Politics Supporters of Cheney, challenger split on legitimacy of Biden win: poll
A play-by-play of how the Trump and Biden administrations handled their septuagenarian commander-in-chiefs getting sick with COVID
Biden's illness with COVID looked vastly different than Trump's, but the two did share some similarities in how they communicated with the public.Even so, experience suggests the two political foes won't be calling each other to compare notes on symptoms, governing, or Netflix binge-watching.
An overwhelming majority of Rep. Liz Cheney’s (R-Wyo.) supporters said in a new poll that they believe President Biden legitimately won the 2020 election, while the opposite is true for those who support her challenger in the upcoming GOP primary, Harriet Hageman, who is backed by former President Trump
found that 94 percent of Cheney supporters view Biden’s victory as legitimate, compared to only 16 percent of Hageman supporters.
Hageman has supported Trump’s unfounded claims of election fraud,at a candidate forum earlier this month. Cheney, meanwhile, has repeatedly laid into Trump and his allies, .
What to watch: Cheney in trouble while Palin eyes comeback
WASHINGTON (AP) — Elections in Wyoming and Alaska on Tuesday could relaunch the political career of a former Republican star and effectively end the career of another — at least for now. Wyoming Rep. Liz Cheney is the vice chair of a U.S. House committee seeking to expose the truth behind former President Donald Trump's relentless efforts to stay in power after losing the 2020 election, and his role in fomenting the Jan. 6 insurrection at the U.S. Capitol. © Provided by Associated Press FILE - Former Alaska Gov.
The new poll also found that Cheney is facing an uphill battle in the Tuesday primary.
Cheney received 27.8 percent support among likely GOP primary voters, compared to 57.4 support for Hageman and roughly 10 percent who were undecided.
“The race for the Republican nomination appears to be a referendum on Cheney, as it usually is when an incumbent seeks reelection,” Jim King, a professor of political science at UW, said in a statement.
But this year’s Republican in Wyoming primary may attract voters of all partisan affiliations. Cheney is attempting to convince Democrats to switch parties for the primary to boost her chances, and two House Democrats cut ads in support of Cheney’s strategy.
The UW poll found that roughly half of likely voters in Wyoming who identify as Democrats say they will vote in the Republican primary. But that group of Democrats would only reflect 8 percent of likely voters in the primary.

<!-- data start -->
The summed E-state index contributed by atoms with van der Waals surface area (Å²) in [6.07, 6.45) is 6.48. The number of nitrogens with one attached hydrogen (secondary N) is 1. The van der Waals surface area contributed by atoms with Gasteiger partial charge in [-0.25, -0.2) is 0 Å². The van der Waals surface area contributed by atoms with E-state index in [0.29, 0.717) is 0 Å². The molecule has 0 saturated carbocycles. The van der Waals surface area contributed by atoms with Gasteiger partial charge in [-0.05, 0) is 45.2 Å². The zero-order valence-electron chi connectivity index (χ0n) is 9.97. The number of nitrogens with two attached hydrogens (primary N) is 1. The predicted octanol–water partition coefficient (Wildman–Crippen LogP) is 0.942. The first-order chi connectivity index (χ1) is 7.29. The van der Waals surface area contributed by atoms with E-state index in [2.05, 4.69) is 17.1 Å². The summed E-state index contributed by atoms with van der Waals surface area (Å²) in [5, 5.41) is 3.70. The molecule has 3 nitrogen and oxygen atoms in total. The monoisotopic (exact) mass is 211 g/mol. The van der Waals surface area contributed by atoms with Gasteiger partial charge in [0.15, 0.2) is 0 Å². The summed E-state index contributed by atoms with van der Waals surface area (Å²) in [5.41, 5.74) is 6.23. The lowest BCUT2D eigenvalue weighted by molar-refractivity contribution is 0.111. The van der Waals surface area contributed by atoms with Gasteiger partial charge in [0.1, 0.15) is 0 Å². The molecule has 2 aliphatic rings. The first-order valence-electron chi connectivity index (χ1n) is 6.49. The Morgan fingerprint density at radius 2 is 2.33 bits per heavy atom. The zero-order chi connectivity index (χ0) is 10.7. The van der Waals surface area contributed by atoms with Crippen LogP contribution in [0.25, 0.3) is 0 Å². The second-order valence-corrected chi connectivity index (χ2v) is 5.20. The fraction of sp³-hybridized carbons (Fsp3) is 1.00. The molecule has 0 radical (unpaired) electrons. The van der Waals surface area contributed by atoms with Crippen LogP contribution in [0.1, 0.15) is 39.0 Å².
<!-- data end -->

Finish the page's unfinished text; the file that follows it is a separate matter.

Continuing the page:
How Liz Cheney went from rising Republican star to primary underdog after Jan. 6
Wyoming Rep. Liz Cheney's primary underscores how she has gone from House Republican leadership to party gadfly in the wake of the Jan. 6 Capitol riot After first winning election in 2016, Cheney quickly rose through the ranks to become the No. 3 House Republican, with rumored aspirations toward the speakership. She was also one of Trump's most reliable votes in Congress, backing him on nearly every issue, according to FiveThirtyEight.
“There has been much talk in the media about Democrats crossing over and voting in the Republican primary; this group is not especially large,” said King.
Among that group, Cheney received 98 percent support, compared to 15 percent support among Republicans likely to vote in the primary. Independents likely to vote in the GOP primary were split, with 41 percent indicating support for Cheney and 43 percent for Hageman.
“Back-of-the-napkin math says that number could represent as many as 20,000 votes in the GOP primary from currently registered Democrats, compared to as many as 200,000-plus votes from registered Republicans,” said Brian Harnisch, director of UW’s Wyoming Survey and Analysis Center.
“It does not appear at the time of this survey the numbers are there for party switching to have a significant effect on the outcome of this race,” he added.
The poll was conducted from July 25th through Aug. 6, yielding 836 total responses, including 562 identified as likely GOP primary voters. The margin of error for the primary questions is 4.1 percentage points.
Liz Cheney says the Republican party is 'very sick' and still under the control of 'a dangerous former president' .
"We really have got to decide whether or not we're going to be a party based on substance and policy," Cheney said Sunday.The House select committee investigating the January 6, 2021, riot has hosted six public hearings so far revealing their findings, which also included public damning testimony from former staffers in the Trump administration.